At its United States Faith and Order Conference in Oberlin, the World Council of Churches drew up a series of section reports which it referred to member churches for study. The issues debated in ecumenical circles today are issues that involve the churches at large. While ecumenical conferences need not supply the orbit around which biblical and doctrinal study revolves, it is heartening to see such concerns raised with new earnestness. The neglect of biblical and theological studies by any church or association of churches quickly results in ambiguity and misunderstanding. Evangelicals within the ecumenical movement have a special obligation to scrutinize the faith and order reports, and evangelicals outside the movement will also do well to familiarize themselves with the precise positions adopted and rejected, and to engage in earnest theological study on their own account.

Of the twelve sections into which the Oberlin conference subdivided, that on “Doctrinal Consensus and Conflict” was in some respects the most significant. The reports of all the sections will be published in January by Bethany Press under the title The Nature of the Unity We Seek. By special permission, CHRISTIANITY TODAY in this issue carries the report of the section dealing with doctrinal issues. For evangelical Christians, the center of interest is here. They are eager to discover in what sense the ecumenical movement understands its confession that Jesus Christ is God and Saviour.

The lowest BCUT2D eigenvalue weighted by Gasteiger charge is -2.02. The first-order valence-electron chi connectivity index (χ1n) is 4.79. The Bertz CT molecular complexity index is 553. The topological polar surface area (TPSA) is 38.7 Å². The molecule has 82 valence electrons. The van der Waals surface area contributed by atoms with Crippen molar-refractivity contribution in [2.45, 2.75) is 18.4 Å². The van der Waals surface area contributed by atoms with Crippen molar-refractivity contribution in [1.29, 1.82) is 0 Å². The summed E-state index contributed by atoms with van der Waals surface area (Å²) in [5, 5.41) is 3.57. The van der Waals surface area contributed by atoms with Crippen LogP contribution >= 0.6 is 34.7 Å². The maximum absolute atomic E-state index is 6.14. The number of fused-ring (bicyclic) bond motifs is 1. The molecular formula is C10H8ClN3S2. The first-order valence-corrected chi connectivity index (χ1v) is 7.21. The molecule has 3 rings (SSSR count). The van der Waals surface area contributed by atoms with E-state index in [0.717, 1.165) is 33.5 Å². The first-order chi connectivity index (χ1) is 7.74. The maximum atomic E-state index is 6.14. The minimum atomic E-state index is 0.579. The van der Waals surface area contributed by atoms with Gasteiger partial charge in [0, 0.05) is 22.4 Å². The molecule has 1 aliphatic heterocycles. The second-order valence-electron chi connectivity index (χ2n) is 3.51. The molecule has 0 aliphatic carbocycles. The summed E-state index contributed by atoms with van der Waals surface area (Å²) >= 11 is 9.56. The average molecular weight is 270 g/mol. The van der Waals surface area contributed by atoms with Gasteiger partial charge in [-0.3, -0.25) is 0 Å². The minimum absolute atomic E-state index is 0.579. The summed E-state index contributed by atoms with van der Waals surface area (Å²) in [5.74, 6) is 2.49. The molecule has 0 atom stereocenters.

The report on “Doctrinal Consensus and Conflict” singles out three special areas “in which further agreement needs to be reached before we can move toward closer oneness.” They are: the nature of the Church, its ministry and its sacrament; the nature of the authority ...

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